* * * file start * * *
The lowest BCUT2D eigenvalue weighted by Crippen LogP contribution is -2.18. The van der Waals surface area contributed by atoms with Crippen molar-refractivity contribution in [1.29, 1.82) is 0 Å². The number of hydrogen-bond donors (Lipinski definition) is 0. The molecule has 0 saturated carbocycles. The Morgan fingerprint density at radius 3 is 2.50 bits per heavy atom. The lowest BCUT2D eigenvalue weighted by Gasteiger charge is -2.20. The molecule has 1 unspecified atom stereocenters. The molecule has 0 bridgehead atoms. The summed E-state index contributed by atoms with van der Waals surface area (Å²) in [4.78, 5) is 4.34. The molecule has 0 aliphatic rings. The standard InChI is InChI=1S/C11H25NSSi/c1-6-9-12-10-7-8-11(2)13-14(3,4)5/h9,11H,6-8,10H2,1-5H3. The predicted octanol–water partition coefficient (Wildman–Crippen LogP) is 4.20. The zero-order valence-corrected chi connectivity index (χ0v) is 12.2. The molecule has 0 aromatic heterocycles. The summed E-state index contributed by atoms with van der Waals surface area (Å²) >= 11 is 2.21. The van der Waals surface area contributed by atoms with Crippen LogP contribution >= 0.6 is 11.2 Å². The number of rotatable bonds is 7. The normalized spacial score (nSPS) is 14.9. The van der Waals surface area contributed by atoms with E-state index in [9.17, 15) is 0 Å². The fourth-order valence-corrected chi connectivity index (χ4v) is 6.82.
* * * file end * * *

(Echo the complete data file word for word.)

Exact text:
The lowest BCUT2D eigenvalue weighted by Crippen LogP contribution is -2.18. The van der Waals surface area contributed by atoms with Crippen molar-refractivity contribution in [1.29, 1.82) is 0 Å². The number of hydrogen-bond donors (Lipinski definition) is 0. The molecule has 0 saturated carbocycles. The Morgan fingerprint density at radius 3 is 2.50 bits per heavy atom. The lowest BCUT2D eigenvalue weighted by Gasteiger charge is -2.20. The molecule has 1 unspecified atom stereocenters. The molecule has 0 bridgehead atoms. The summed E-state index contributed by atoms with van der Waals surface area (Å²) in [4.78, 5) is 4.34. The molecule has 0 aliphatic rings. The standard InChI is InChI=1S/C11H25NSSi/c1-6-9-12-10-7-8-11(2)13-14(3,4)5/h9,11H,6-8,10H2,1-5H3. The predicted octanol–water partition coefficient (Wildman–Crippen LogP) is 4.20. The zero-order valence-corrected chi connectivity index (χ0v) is 12.2. The molecule has 0 aromatic heterocycles. The summed E-state index contributed by atoms with van der Waals surface area (Å²) >= 11 is 2.21. The van der Waals surface area contributed by atoms with Crippen LogP contribution >= 0.6 is 11.2 Å². The number of rotatable bonds is 7. The normalized spacial score (nSPS) is 14.9. The van der Waals surface area contributed by atoms with E-state index in [9.17, 15) is 0 Å². The fourth-order valence-corrected chi connectivity index (χ4v) is 6.82.